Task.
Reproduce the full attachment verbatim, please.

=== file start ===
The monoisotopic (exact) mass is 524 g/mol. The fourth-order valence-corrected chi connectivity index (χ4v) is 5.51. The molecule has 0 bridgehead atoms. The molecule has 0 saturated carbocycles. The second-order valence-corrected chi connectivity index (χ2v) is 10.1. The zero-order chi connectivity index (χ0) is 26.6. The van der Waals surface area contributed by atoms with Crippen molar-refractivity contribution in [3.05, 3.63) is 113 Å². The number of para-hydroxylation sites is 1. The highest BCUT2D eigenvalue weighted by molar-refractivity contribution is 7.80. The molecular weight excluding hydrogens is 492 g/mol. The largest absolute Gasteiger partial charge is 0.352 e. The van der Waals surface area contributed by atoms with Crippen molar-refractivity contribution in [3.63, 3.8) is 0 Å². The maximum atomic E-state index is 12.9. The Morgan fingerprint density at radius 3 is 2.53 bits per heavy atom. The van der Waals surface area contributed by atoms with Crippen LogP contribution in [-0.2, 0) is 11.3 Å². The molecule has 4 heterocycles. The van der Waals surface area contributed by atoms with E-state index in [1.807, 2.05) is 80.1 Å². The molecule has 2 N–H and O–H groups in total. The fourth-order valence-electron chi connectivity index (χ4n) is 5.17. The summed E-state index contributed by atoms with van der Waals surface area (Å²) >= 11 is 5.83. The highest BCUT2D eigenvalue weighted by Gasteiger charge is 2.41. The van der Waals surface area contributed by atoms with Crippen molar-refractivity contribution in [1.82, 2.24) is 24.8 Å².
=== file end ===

The monoisotopic (exact) mass is 524 g/mol. The fourth-order valence-corrected chi connectivity index (χ4v) is 5.51. The molecule has 0 bridgehead atoms. The molecule has 0 saturated carbocycles. The second-order valence-corrected chi connectivity index (χ2v) is 10.1. The zero-order chi connectivity index (χ0) is 26.6. The van der Waals surface area contributed by atoms with Crippen molar-refractivity contribution in [3.05, 3.63) is 113 Å². The number of para-hydroxylation sites is 1. The highest BCUT2D eigenvalue weighted by molar-refractivity contribution is 7.80. The molecular weight excluding hydrogens is 492 g/mol. The largest absolute Gasteiger partial charge is 0.352 e. The van der Waals surface area contributed by atoms with Crippen molar-refractivity contribution in [3.63, 3.8) is 0 Å². The maximum atomic E-state index is 12.9. The Morgan fingerprint density at radius 3 is 2.53 bits per heavy atom. The van der Waals surface area contributed by atoms with Crippen LogP contribution in [-0.2, 0) is 11.3 Å². The molecule has 4 heterocycles. The van der Waals surface area contributed by atoms with E-state index in [1.807, 2.05) is 80.1 Å². The molecule has 2 N–H and O–H groups in total. The fourth-order valence-electron chi connectivity index (χ4n) is 5.17. The summed E-state index contributed by atoms with van der Waals surface area (Å²) >= 11 is 5.83. The highest BCUT2D eigenvalue weighted by Gasteiger charge is 2.41. The van der Waals surface area contributed by atoms with Crippen molar-refractivity contribution in [1.82, 2.24) is 24.8 Å².